I think it's the song and the melody that captures the public's fancy, and to a lesser extent the performer, although I suppose the magic that makes the hit is really a combination of the two.
One-hit-wonders does not mean they didn't have any other hits. It only means that the ONE hit they had was so massive that other smaller hits were completely ignored at the time and later, completely forgotten.
Do you remember anything else except "Love goes where Rosemary goes" by Edison Lighthouse?
Can anyone think of Shocking Blues and not think about "Venus" ? And, however much one tries, can you think of another hit?
The lovely "Listen to the rythm of the falling rain" by the Cascades is synonimous with their name though many others covered it.
I must say that their one hit is better than many others' string of hits but that is another matter.
Good Day thirdmillenium
Thank you for joining our discussion. I suppose "hit" is both an absolute and relative term. I'm not well-versed about these things, but I would imagine that the recording industry has quantified, objective measures of what they consider to be hit songs (having to do with sales, radio play, various statistics).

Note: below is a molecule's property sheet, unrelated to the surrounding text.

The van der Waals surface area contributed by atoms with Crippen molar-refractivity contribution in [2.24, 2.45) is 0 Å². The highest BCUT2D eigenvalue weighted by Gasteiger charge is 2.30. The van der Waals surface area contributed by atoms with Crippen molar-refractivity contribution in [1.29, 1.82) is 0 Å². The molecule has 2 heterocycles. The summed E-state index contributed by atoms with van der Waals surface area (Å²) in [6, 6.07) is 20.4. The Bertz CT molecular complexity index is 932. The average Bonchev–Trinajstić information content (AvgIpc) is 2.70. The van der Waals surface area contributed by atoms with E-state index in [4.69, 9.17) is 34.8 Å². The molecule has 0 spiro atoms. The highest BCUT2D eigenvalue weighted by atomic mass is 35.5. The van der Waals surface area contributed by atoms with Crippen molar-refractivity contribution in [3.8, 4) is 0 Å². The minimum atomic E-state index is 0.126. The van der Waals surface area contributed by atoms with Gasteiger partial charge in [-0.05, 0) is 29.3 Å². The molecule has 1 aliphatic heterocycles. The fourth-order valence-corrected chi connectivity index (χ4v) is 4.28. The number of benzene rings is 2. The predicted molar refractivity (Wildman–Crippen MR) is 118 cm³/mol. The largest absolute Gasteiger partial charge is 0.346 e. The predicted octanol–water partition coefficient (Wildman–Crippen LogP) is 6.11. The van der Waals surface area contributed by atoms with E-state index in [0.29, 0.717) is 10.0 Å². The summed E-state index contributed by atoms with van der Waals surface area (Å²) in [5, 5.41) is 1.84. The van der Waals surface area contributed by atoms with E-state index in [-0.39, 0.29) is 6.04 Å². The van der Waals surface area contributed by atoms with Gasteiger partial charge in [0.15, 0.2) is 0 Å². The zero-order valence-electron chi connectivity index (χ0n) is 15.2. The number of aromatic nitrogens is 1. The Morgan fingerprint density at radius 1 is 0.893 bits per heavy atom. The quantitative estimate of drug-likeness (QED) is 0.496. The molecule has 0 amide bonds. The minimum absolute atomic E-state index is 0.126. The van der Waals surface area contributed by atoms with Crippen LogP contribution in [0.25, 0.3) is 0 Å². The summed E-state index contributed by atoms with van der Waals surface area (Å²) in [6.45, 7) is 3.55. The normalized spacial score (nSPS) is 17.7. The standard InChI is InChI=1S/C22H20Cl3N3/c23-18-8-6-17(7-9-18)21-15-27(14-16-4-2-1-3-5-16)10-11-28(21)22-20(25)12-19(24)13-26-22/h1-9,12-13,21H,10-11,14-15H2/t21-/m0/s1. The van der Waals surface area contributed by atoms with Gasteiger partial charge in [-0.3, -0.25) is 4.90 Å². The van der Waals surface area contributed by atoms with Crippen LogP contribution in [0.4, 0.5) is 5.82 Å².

Then I suppose there's the relative scale. For example I might think Lovefool by the Cardigans is their "one hit." But suppose I learned that another song I'd personally never heard of actually sold more and was played on the radio more. Just suppose that was so. That's a difference between popular wisdom and actual objective data.
Also, to say that an act or band or singer or duo is a "one-hit wonder," of course has nothing to do with the quality of their material as a whole.
"One-Hit-Wonder" is kind of a put down expression IMO. There could be many reasons for having only 1 hit. I'm thinking of Bobby Bloom's "Montego Bay."
He died in a bar -- gunshot, but the circumstances weren't ever determined as far as I know. Some say he was despondent over being defined as a "1-hit-wonder" and shot himself; others say he was murdered.
In any case, there won't be any more hits from the talented Bobby.
Good Day Will Benson
Welcome to the thread and thank you for joining our discussion this morning. You bring us valueable and new information here. The story you tell of poor Bobby Bloom reminds me of the story surrounding George Reeves's suicide. George Reeves was played the character of Superman on television in the 1950s.